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PRISONERS NEED REGENERATION by Providence Crowder

17 Jun

Have You Considered Jail Ministry?

Many have argued that some prisoners are not deserving of the very compassion that they refused to exhibit to their helpless victims. These, they say, have offended society in horrific and terrifying ways and are beyond the realm of consideration. I say, who are we to oppose God? Was it not Saul of Taurus who was converted and received the gospel amidst “breathing out murderous threats” (Acts 9:1) against Christians and consenting to their deaths and imprisonment? Saul, also named Paul, said after his conversion, “Christ Jesus came into the world to save sinners; of whom I am chief” (1 Tim. 1:15).

Prisoners need regeneration not merely rehabilitation. No amount of jails, prisons, programs, or secular justice can do what Jesus can do, which is renew hearts and minds and eternally transform lives. I have served in the Monroe County Sheriff’s Office Jail Bureau as a Deputy Sheriff for nearly twelve years, and I have seen nothing give more hope to the hopeless than the gospel of Jesus Christ.

The jails are filled with those needing and seeking answers for their failures and shortcomings in life.  Chaplains and Christian volunteers are invaluable in offering answers to both the inmates and the jail officers for life’s tough questions. They offer no excuse for sin, but in love, they share the gospel to every soul, just as God commanded.

I consider myself and other Christian deputies’ as partners with the chaplains and churches that frequent our jails. We are all seeking to fulfill our purposes in Christ by being salt and light in the darkest of places.  Ministering behind the jail walls has been inexplicably rewarding. Though I have been cursed at and spat on, frustrated and angered, and my patience has been tried on many days, it was through those fiery trials that I have learned to love some pretty unlovable people. I have seen the young and old come through the prison system, some men, some women; many drugged and drunken, suicidal and homicidal; depressed and hopeless . . . many lost.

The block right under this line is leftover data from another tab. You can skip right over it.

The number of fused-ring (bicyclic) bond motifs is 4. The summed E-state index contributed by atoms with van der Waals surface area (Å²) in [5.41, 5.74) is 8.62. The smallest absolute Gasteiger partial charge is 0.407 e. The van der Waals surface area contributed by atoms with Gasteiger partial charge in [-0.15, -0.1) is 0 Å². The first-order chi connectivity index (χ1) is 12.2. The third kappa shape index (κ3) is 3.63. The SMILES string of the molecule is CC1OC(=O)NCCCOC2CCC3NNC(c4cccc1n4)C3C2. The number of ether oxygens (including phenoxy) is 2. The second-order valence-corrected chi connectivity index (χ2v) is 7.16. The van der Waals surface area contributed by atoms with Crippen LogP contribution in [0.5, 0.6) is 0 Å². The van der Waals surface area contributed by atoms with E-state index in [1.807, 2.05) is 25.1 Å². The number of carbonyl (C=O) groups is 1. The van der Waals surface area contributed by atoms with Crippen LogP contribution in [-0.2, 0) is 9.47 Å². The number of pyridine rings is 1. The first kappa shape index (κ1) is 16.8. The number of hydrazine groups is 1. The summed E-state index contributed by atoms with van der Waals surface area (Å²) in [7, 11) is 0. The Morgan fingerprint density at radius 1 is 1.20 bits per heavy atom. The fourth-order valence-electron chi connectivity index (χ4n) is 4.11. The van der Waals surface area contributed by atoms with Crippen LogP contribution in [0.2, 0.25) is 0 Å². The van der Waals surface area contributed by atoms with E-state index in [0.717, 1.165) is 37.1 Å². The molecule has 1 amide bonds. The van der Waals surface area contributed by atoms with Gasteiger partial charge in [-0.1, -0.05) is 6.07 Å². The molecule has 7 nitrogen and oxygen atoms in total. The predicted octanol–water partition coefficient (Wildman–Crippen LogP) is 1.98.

I could pretend that I have nothing in common with those lawbreakers, but Bible says that “all have sinned and fall short of the glory of God” (Rom 3:23).   God says that “all the souls are mine . . . the soul who sins shall die” (Ez. 18:4). My soul is plagued with the same sin disease as the prostitute, the drug dealer, and the murderer. Whether prison guard or prisoner, without Christ, no man shall see the Father (John 14:6).

The life changing power of the gospel is amazing. When an inmate receives the gospel message and is truly transformed, that inmate seeks to live a godly life; no longer seeking after the flesh but seeking the Kingdom. Therefore, I thank God for the steadfast service of those volunteers who seek to free people from the bondage of sin, those whom society shuns yet Jesus loves.

Day after day and year after year, they sacrifice their time by visiting our jails, cruising the cellblocks and catwalks, preaching Christ crucified and resurrected because, “God presented Jesus as the sacrifice for sin. So he forgives the sins of those who believe” (Rom 3:25); no matter the crime.  I thank God for prison ministry and all those who share in the work.

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